I asked anti-American, anti-collector Paul Barford a simple question in the comments section to a recent post where he quotes a US Customs official as suggesting that exporting coins from Bulgaria constituted "cultural theft." He's chosen not to post my question on his blog (despite claiming he posts all comments) or answer my simple question so I'll ask it here.
How can a Bulgarian coin imported into the US be considered "stolen" cultural property of Bulgaria when the exact same types of coins are legally available for sale there?
This, of course, is more a question for US Customs than for Mr. Barford. If the US Customs official in question believes that any illegal export from Bulgaria constitutes a theft, that would be contrary to the US law he has sworn to uphold. While Bulgaria has asked the US to impose import restrictions on cultural goods, that request has not yet been acted upon by the US State Department and US Customs. And even if import restrictions are imposed, illegal import does not constitute theft under any application of US law. Rather, import without the appropriate documentation would constitute a violation of the import controls of the Cultural Property Implementation Act. There is a difference between illegal export, illegal export and theft, despite what some archaeologists (and apparently some US Customs officials) believe.
Monday, September 9, 2013
Posted by Cultural Property Observer at 4:56 AM
Labels: ancient coins, Bulgarian MOU, CPIA, Import Restrictions, US Customs
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I was out this morning. So, if the ongoing investigation brings one or more US coin dealers to court, you will defend them (if asked) using that defence?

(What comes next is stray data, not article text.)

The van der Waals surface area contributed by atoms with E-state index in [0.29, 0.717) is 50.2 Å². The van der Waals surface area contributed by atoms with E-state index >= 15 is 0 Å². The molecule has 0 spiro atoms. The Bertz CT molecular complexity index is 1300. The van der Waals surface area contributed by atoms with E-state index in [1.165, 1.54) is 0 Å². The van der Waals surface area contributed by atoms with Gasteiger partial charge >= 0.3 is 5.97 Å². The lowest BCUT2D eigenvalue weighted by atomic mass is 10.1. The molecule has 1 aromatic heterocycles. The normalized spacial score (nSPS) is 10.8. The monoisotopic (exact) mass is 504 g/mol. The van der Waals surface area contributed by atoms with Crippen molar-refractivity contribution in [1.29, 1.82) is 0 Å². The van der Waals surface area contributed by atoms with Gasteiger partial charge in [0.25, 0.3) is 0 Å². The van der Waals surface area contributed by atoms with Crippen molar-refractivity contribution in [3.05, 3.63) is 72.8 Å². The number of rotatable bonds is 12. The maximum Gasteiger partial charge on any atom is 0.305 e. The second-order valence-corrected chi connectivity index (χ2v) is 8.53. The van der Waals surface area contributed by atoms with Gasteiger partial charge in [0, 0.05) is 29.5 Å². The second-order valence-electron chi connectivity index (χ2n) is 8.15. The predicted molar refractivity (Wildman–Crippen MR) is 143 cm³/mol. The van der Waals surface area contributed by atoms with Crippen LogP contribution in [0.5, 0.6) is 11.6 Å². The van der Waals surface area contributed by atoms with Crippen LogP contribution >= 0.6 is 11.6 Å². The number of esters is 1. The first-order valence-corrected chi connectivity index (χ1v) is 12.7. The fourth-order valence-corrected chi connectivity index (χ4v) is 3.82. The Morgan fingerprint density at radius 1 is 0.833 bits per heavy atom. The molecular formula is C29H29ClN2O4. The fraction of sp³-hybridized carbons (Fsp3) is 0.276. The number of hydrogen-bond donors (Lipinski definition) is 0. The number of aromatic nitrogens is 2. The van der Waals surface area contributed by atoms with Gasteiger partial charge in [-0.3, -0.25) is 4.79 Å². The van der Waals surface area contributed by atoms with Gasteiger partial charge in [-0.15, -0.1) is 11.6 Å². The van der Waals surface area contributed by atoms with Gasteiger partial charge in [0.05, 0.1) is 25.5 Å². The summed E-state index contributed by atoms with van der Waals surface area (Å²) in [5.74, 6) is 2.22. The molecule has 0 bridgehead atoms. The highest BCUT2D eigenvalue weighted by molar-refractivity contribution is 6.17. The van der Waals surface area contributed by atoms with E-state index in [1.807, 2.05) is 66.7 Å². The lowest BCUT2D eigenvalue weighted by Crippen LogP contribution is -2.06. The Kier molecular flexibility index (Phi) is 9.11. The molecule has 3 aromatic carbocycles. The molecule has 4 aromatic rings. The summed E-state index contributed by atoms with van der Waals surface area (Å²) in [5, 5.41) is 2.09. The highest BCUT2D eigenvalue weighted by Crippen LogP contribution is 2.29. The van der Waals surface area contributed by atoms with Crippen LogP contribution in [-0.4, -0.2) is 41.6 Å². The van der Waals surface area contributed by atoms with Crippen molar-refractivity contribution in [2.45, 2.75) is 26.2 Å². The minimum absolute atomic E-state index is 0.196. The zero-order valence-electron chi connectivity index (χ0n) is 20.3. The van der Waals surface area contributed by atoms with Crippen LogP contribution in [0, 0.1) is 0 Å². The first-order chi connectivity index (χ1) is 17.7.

This really is getting rather repetive, you seem unable to take new facts on board.
Last time we discussed this, I gave you the link to the updated law. Did you read it? Here is is again:
[ ]Promulgated, SG, No. 19/13.03.2009,[...] amended and supplemented, SG No. 82/26.10.2012, effective
Look at Art. 1, 2, 7(4), 93-5, collections: 97(6), 98(3), 108-110 etc.
It seems to me you are wrong to suggest that a Bulgarian collector can operate in the same way as a US one. You see they need much more documentation to make their items licit, pieces of paper documenting collecting history.
To support a claim of theft, under US law the foreign law must vest clear title in the State and that law must be actively enforced. I don't view the provisions you cite as doing that and there remains a free trade in such coins in Bulgaria, so the point stands.
The point *does not 'stand'* because it seems to me that you have not actually read the act with any thoroughness:
"How can a Bulgarian coin imported into the US be considered "stolen" cultural property of Bulgaria when the exact same types of coins are legally available for sale there?"
They are only legally on sale under the specific conditions set out in Bulgarian law, which you seem to wilfully be ignoring.
I really cannot see how you determine that Bulgarian law does not "vest clear title in the State". It quite clearly does. Read it again. Look for example at the section on "archaeological survey". Look at Art 93(3) if in any doubt.
You need to re-read the Second Circuit's decision in the Schultz case. Contrast Egypt's approach to antiquities with Bulgaria's. They are fundamentally different, particularly when you compare Egypt's approach to antiquities and Bulgaria's approach to coins. I see no indication Bulgaria vests title in all coins in the State-- possession and ownership by individuals is allowed. The fact that there may be some conditions is irrelevant to the legal analysis.
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